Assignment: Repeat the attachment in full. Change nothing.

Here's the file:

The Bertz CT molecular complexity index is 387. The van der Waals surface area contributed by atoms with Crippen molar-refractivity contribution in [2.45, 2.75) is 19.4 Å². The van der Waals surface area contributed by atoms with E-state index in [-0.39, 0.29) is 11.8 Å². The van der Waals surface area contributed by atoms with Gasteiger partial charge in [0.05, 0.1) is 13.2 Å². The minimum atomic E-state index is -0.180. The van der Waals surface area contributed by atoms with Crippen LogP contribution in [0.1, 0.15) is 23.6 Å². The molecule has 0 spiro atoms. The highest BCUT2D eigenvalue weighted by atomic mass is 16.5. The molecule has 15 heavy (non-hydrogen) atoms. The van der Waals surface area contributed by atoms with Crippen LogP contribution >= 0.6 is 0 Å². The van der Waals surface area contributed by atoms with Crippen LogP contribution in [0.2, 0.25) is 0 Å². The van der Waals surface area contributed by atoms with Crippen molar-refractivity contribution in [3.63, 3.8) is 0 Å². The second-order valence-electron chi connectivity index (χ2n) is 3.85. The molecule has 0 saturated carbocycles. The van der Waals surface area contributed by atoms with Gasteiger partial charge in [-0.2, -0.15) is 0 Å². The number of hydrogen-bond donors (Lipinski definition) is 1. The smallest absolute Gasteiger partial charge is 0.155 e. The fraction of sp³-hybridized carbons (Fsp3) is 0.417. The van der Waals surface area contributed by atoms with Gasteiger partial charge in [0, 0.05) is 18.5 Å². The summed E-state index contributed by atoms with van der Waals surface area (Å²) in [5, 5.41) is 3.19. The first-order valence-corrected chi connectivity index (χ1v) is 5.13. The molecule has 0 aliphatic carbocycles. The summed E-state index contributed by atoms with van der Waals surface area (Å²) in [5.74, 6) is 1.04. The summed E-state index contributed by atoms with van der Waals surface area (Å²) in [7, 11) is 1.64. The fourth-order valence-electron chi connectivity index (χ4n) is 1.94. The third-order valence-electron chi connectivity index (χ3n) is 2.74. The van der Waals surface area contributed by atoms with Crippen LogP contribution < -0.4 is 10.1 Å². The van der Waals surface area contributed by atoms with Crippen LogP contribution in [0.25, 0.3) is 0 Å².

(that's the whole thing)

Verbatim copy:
The Bertz CT molecular complexity index is 387. The van der Waals surface area contributed by atoms with Crippen molar-refractivity contribution in [2.45, 2.75) is 19.4 Å². The van der Waals surface area contributed by atoms with E-state index in [-0.39, 0.29) is 11.8 Å². The van der Waals surface area contributed by atoms with Gasteiger partial charge in [0.05, 0.1) is 13.2 Å². The minimum atomic E-state index is -0.180. The van der Waals surface area contributed by atoms with Crippen LogP contribution in [0.1, 0.15) is 23.6 Å². The molecule has 0 spiro atoms. The highest BCUT2D eigenvalue weighted by atomic mass is 16.5. The molecule has 15 heavy (non-hydrogen) atoms. The van der Waals surface area contributed by atoms with Crippen LogP contribution >= 0.6 is 0 Å². The van der Waals surface area contributed by atoms with Crippen LogP contribution in [0.2, 0.25) is 0 Å². The van der Waals surface area contributed by atoms with Crippen molar-refractivity contribution in [3.63, 3.8) is 0 Å². The second-order valence-electron chi connectivity index (χ2n) is 3.85. The molecule has 0 saturated carbocycles. The van der Waals surface area contributed by atoms with Gasteiger partial charge in [-0.2, -0.15) is 0 Å². The number of hydrogen-bond donors (Lipinski definition) is 1. The smallest absolute Gasteiger partial charge is 0.155 e. The fraction of sp³-hybridized carbons (Fsp3) is 0.417. The van der Waals surface area contributed by atoms with Gasteiger partial charge in [0, 0.05) is 18.5 Å². The summed E-state index contributed by atoms with van der Waals surface area (Å²) in [5, 5.41) is 3.19. The first-order valence-corrected chi connectivity index (χ1v) is 5.13. The molecule has 0 aliphatic carbocycles. The summed E-state index contributed by atoms with van der Waals surface area (Å²) in [5.74, 6) is 1.04. The summed E-state index contributed by atoms with van der Waals surface area (Å²) in [7, 11) is 1.64. The fourth-order valence-electron chi connectivity index (χ4n) is 1.94. The third-order valence-electron chi connectivity index (χ3n) is 2.74. The van der Waals surface area contributed by atoms with Crippen LogP contribution < -0.4 is 10.1 Å². The van der Waals surface area contributed by atoms with Crippen LogP contribution in [0.25, 0.3) is 0 Å².